Medical Considerations for Trap-Neuter-Return Programs

TRAINING DAY: PRE-REGISTRATION REQUIRED
TUESDAY, APRIL 11, 1:00-2:30PM
TRACK: SHELTER MEDICINE

SPEAKER: Dr. Julie Levy, DVM PhD ACVIM, Professor of Shelter Medicine, Maddie's Shelter Medicine Program (Ontario Shelter Medicine Association)

Trap-Neuter-Return (TNR) and Return-to-Field programs play an increasingly important role in managing community cats to reduce crowding, disease transmission and euthanasia of cats in animal shelters. In addition to providing quality surgical services, clinics must also anticipate and prepare protocols for patient selection, preventive healthcare, infectious disease management, illnesses, injuries and treatment of surgical complications. Policy decisions must balance the needs of individual cats with the deployment of limited resources to have the largest impact on community cat welfare.

Three Key Learnings:
1. Establish cost-effective minimum standards of care for large-scale TNR clinics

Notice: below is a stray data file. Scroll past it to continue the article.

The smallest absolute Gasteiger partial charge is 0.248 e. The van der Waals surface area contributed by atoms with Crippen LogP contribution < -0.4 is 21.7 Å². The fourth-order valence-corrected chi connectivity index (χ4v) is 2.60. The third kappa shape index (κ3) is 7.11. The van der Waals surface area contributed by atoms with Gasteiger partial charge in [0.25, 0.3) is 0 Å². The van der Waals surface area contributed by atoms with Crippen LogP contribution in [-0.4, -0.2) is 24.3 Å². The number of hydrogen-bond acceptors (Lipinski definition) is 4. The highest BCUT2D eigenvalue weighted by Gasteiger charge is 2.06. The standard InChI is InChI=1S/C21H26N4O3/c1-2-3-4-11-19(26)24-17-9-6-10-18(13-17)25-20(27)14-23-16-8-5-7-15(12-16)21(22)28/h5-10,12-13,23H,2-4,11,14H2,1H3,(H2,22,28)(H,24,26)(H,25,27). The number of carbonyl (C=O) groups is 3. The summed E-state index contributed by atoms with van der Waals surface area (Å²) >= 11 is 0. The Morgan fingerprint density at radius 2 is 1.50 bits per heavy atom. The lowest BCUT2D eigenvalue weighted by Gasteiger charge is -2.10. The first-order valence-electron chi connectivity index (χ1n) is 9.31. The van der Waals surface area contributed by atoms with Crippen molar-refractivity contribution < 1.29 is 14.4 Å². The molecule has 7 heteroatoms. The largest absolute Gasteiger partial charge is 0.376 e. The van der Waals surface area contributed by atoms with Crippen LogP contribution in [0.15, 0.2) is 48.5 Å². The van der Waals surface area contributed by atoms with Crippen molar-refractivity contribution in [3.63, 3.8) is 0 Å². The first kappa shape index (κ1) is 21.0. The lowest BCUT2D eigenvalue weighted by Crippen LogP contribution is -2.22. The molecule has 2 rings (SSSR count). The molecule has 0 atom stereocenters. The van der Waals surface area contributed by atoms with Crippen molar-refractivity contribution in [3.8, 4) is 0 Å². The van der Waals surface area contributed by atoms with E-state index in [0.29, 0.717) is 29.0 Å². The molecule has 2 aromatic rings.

2. Develop protocols for managing pre-existing medical conditions
3. Prepare response procedures for medical emergencies and for post-operative complications

SPEAKER BIO
Dr. Julie Levy is devoted to the health and welfare of animals in shelters, as well as humane alternatives for cat population control and the development of contraceptive vaccines for cats. She founded Operation Catnip, a university-based TNR program that has sterilized more than 45,000 cats since 1998. In 2014, she joined Dr. Kate Hurley to launch the Million Cat Challenge, a shelter-based campaign to save one million cats in five years.